When I moved to Connecticut last year from Massachusetts, I experienced many unusual things: living in Yankees and Giants territory, people saying the city and referring to New York City and driving instead of taking the T.

However, the most unusual thing I experienced was not going to the doctor. Finding a doctor for my annual physical got lost in the shuffle of moving and I ended up just not going at all in 2016.

I am usually a stickler for going to the doctor every year. But skipping a yearly physical actually put me in the majority. According to a study from Zocdoc, 93 percent of millennials don’t schedule doctor appointments. Zocdoc, an online medical care scheduling service, reported this is largely due to not wanting to miss work for an appointment and how difficult it is to actually get in touch with a doctor’s office via phone.

Data from the 2014 Consumer Health Mindset from Aon Hewitt, the National Business Group on Health and The Futures Company further expanded on this within the general workplace. The survey showed many people in the workforce don’t stay healthy due to lack of cost information, confusing coverage and lack of access to a doctor.

A poll of my colleagues, most of whom are millennials, yielded corresponding results. One of my coworkers told me he goes back to his native country for healthcare because it’s cheaper than going to the doctor here.

I decided to delve into this deeper, so I sat down to discuss healthcare with my friend and coworker, Justin. He and I were on the same beat when I arrived at my job and he became my guide for adjusting to postgrad life. He’s also one of many millennials who doesn’t go to the doctor, partially because of his confusing healthcare coverage.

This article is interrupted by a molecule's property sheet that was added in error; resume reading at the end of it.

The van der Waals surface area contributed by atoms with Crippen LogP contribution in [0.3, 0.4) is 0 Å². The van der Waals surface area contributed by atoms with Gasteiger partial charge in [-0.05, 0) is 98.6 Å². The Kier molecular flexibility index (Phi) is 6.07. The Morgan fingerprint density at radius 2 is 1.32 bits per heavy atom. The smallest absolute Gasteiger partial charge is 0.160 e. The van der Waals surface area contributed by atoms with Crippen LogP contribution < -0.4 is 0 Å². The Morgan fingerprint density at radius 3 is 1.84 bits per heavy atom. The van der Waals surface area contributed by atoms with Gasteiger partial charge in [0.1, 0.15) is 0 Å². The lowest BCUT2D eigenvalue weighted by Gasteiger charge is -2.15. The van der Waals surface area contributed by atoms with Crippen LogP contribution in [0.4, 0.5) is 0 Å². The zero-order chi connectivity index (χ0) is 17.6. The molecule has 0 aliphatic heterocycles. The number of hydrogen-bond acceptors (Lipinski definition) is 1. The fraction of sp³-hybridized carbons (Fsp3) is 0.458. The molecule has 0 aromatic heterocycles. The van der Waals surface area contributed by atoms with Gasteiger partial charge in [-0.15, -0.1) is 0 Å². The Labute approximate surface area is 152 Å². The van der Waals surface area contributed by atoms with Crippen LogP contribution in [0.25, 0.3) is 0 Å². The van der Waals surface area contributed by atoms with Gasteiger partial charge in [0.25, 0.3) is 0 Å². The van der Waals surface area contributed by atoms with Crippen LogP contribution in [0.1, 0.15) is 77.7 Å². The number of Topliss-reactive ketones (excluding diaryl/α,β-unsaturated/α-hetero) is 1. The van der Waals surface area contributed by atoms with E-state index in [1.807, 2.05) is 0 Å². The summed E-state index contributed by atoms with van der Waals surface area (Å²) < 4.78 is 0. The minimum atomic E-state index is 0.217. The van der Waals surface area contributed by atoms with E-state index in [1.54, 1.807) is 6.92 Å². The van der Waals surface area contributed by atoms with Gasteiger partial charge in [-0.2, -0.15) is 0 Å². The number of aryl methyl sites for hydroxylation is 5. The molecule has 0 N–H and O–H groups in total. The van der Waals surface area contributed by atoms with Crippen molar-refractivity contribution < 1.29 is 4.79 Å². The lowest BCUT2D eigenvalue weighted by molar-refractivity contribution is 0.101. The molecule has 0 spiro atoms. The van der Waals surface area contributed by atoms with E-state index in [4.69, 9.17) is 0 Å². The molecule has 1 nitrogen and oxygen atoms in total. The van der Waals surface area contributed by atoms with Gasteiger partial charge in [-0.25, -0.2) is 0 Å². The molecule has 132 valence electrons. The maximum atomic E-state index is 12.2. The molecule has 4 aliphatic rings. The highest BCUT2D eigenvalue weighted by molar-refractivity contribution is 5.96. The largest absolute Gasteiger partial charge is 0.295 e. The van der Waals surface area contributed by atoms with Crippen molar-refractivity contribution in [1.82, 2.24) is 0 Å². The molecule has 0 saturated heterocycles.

“Part of it is going back to not doing research,” he said. “It’s scary checking out and not knowing what the co-pay is.”

Justin said his friends, also in their mid-twenties, avoid going to the doctor for similar reasons. Some don’t get insurance through their employer and find the cost of it too expensive (Justin himself confessed he had to pick up a second job after accidentally signing up for pricey health insurance when he went off his parent’s plan last year). Part of it also has to do with time constraints, as the Zocdoc survey attested.

“I paid for this very expensive health plan, got a second job and didn’t have time to go,” he said. “I was told I needed it and not to skimp, but I paid for something I couldn’t afford to use.”

In my experience, the trouble with going to the doctors could equally be put on the healthcare providers themselves. When I finally ended up going to the doctor this summer, I ran into similar troubles, but at no fault of my job.

Still being on my parent’s plan, I wasn’t as worried about high copays... until I got slammed with out of pocket expenses for extensive experimental blood testing the doctor didn’t tell me he was planning on doing. When I called about it, the secretary told me I should’ve told him not to do it...as if he’d warned me beforehand.

Then there was the timing: I had one physical that took almost three hours because I ended up needing an echocardiogram to confirm I don’t have a tricuspid valve. Then I had to go back for blood work. Then I had to return again to “go over my bloodwork” where I sat in the office for an hour and a half before having to leave for prior plans. I never saw the doctor, but you can bet he attempted to charge me for that too.

I will not be returning to that provider, so I’m back to where I was last summer. The stress is setting in again about where I can find someone else who’ll take my insurance. Going to the doctor gives me a peace of mind, but the older I get, the more I begin to see the roadblocks between the average person and “simple” healthcare.

ekayata@hearstmediact.com; @erin_kayata